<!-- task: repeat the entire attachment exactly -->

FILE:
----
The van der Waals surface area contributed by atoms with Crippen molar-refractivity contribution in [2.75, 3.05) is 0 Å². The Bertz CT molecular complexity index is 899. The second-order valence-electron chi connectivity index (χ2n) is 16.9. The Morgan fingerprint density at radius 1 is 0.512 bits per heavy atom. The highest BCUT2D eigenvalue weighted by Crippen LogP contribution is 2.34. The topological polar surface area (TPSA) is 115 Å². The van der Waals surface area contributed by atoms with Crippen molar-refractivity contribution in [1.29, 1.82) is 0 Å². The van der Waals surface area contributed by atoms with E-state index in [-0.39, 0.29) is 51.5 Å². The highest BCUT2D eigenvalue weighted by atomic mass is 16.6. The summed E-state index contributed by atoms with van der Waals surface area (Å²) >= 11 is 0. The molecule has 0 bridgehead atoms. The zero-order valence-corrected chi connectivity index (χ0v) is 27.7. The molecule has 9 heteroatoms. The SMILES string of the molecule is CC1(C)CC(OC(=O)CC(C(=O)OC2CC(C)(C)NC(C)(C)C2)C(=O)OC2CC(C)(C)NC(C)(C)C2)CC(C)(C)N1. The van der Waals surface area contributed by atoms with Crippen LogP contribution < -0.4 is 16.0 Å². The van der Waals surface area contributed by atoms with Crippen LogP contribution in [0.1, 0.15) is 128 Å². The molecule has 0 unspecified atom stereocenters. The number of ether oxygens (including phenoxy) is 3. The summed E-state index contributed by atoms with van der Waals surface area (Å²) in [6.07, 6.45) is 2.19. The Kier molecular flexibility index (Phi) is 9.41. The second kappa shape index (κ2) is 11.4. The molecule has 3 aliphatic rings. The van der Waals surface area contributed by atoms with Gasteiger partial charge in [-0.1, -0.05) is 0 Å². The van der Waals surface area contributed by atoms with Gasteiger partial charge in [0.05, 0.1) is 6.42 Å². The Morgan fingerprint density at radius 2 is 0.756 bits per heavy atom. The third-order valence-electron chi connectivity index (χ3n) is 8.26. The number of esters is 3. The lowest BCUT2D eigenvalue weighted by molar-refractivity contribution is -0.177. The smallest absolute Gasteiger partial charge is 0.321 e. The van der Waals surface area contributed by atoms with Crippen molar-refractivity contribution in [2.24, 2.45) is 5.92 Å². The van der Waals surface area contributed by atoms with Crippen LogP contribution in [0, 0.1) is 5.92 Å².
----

The van der Waals surface area contributed by atoms with Crippen molar-refractivity contribution in [2.75, 3.05) is 0 Å². The Bertz CT molecular complexity index is 899. The second-order valence-electron chi connectivity index (χ2n) is 16.9. The Morgan fingerprint density at radius 1 is 0.512 bits per heavy atom. The highest BCUT2D eigenvalue weighted by Crippen LogP contribution is 2.34. The topological polar surface area (TPSA) is 115 Å². The van der Waals surface area contributed by atoms with Crippen molar-refractivity contribution in [1.29, 1.82) is 0 Å². The van der Waals surface area contributed by atoms with E-state index in [-0.39, 0.29) is 51.5 Å². The highest BCUT2D eigenvalue weighted by atomic mass is 16.6. The summed E-state index contributed by atoms with van der Waals surface area (Å²) >= 11 is 0. The molecule has 0 bridgehead atoms. The zero-order valence-corrected chi connectivity index (χ0v) is 27.7. The molecule has 9 heteroatoms. The SMILES string of the molecule is CC1(C)CC(OC(=O)CC(C(=O)OC2CC(C)(C)NC(C)(C)C2)C(=O)OC2CC(C)(C)NC(C)(C)C2)CC(C)(C)N1. The van der Waals surface area contributed by atoms with Crippen LogP contribution < -0.4 is 16.0 Å². The van der Waals surface area contributed by atoms with Crippen LogP contribution in [0.1, 0.15) is 128 Å². The molecule has 0 unspecified atom stereocenters. The number of ether oxygens (including phenoxy) is 3. The summed E-state index contributed by atoms with van der Waals surface area (Å²) in [6.07, 6.45) is 2.19. The Kier molecular flexibility index (Phi) is 9.41. The second kappa shape index (κ2) is 11.4. The molecule has 3 aliphatic rings. The van der Waals surface area contributed by atoms with Gasteiger partial charge in [-0.1, -0.05) is 0 Å². The van der Waals surface area contributed by atoms with Gasteiger partial charge in [0.05, 0.1) is 6.42 Å². The Morgan fingerprint density at radius 2 is 0.756 bits per heavy atom. The third-order valence-electron chi connectivity index (χ3n) is 8.26. The number of esters is 3. The lowest BCUT2D eigenvalue weighted by molar-refractivity contribution is -0.177. The smallest absolute Gasteiger partial charge is 0.321 e. The van der Waals surface area contributed by atoms with Crippen molar-refractivity contribution in [2.24, 2.45) is 5.92 Å². The van der Waals surface area contributed by atoms with Crippen LogP contribution in [0, 0.1) is 5.92 Å².